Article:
Cookie policy: This site uses cookies (small files stored on your computer) to simplify and improve your experience of this website. Cookies are small text files stored on the device you are using to access this website. For more information please take a look at our terms and conditions. Some parts of the site may not work properly if you choose not to accept cookies.

Join

Subscribe or Register

Existing user? Login

Bacterial infections

Sepsis risk factors could help inform antimicrobial stewardship in primary care, study suggests

A study has suggested that although the probability of sepsis increased with age, the risk was lower if an antibiotic was prescribed.

Sepsis micrograph

Source: Shutterstock.com

The researchers said their findings could be used to identify groups of consultations at which reduction of antibiotic prescribing could be pursued more safely

Risk of sepsis and benefit from antibiotics following a GP consultation for infection are more substantial among those who are older, frail or who have had a urinary tract infection, a study in PLoS Medicine has found[1].

Researchers studied 35,244 first episodes of sepsis among patients in UK general practices between 2002 and 2017. They evaluated whether patients had consulted their GP and been prescribed antibiotics in the 30 days prior to the sepsis diagnosis.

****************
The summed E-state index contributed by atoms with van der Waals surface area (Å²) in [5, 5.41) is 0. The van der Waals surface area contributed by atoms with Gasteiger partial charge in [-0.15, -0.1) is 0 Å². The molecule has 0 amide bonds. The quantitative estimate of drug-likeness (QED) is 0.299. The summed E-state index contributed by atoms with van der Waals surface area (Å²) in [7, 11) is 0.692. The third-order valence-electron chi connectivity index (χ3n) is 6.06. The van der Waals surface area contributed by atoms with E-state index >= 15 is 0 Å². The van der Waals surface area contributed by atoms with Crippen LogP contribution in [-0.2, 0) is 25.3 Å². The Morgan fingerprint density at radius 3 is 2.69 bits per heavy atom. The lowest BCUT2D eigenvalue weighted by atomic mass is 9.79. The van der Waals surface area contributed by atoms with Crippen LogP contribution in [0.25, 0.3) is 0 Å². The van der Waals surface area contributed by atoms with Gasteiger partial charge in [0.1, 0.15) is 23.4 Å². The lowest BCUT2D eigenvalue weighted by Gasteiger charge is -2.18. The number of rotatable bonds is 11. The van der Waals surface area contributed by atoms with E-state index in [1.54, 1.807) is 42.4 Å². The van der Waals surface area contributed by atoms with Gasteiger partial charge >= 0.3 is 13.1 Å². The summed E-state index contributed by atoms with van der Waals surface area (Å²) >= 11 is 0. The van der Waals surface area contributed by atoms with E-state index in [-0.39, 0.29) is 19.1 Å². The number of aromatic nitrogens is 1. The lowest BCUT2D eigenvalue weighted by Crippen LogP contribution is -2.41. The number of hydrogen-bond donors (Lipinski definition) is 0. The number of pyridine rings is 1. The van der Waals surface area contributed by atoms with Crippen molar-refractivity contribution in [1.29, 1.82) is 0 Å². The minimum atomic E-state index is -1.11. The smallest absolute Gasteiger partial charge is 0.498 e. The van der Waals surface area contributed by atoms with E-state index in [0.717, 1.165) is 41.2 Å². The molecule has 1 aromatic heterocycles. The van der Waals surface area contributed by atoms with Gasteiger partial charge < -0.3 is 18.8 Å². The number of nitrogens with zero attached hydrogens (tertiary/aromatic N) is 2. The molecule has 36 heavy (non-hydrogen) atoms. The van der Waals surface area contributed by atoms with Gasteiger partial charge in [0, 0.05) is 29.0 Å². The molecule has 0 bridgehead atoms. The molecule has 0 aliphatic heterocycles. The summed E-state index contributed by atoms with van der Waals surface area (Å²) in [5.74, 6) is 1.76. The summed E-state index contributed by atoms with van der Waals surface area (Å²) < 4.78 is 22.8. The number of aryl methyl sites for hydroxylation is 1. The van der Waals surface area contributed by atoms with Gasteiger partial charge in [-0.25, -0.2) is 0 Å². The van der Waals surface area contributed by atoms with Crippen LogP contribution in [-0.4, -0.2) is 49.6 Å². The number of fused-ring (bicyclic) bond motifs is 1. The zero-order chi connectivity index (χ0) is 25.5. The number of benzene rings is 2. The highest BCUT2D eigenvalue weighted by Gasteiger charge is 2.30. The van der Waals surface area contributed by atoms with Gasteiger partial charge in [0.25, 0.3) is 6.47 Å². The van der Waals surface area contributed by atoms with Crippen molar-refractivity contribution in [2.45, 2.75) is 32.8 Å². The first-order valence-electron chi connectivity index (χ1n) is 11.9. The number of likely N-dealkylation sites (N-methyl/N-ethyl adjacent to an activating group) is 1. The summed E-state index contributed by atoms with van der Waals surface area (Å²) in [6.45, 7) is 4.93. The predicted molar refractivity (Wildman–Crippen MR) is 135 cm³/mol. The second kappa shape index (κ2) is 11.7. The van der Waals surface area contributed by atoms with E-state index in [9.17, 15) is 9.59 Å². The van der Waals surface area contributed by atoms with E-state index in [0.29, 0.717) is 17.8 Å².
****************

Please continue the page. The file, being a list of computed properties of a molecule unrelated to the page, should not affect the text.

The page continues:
They found that the probability of sepsis increased at older ages, but that the risk was lower if an antibiotic was prescribed. However, the number of antibiotic prescriptions required to prevent one episode of sepsis (number needed to treat [NNT]) decreased with age; for people aged 85 years and over, the NNT was 262 for men and 385 for women, compared with an NNT of 29,773 and 27,014 for boys and girls aged 0–4 years, respectively.

For all ages, sepsis was more likely with increasing frailty and after urinary tract infections, compared with skin or respiratory tract infections.

Greater awareness of the risk of sepsis emerged at the same time as efforts to reduce the spread of antimicrobial resistance through improved antimicrobial stewardship, the authors explained.

“These [results] may be used in antimicrobial stewardship to identify groups of consultations at which reduction of antibiotic prescribing can be pursued more safely,” they added.

Citation: The Pharmaceutical Journal DOI: 10.1211/PJ.2020.20208263

Have your say

For commenting, please login or register as a user and agree to our Community Guidelines. You will be re-directed back to this page where you will have the ability to comment.

Recommended from Pharmaceutical Press

  • Print
  • Share
  • Comment
  • Save
  • Print Friendly Version of this pagePrint Get a PDF version of this webpagePDF

Jobs you might like

Newsletter Sign-up

Want to keep up with the latest news, comment and CPD articles in pharmacy and science? Subscribe to our free alerts.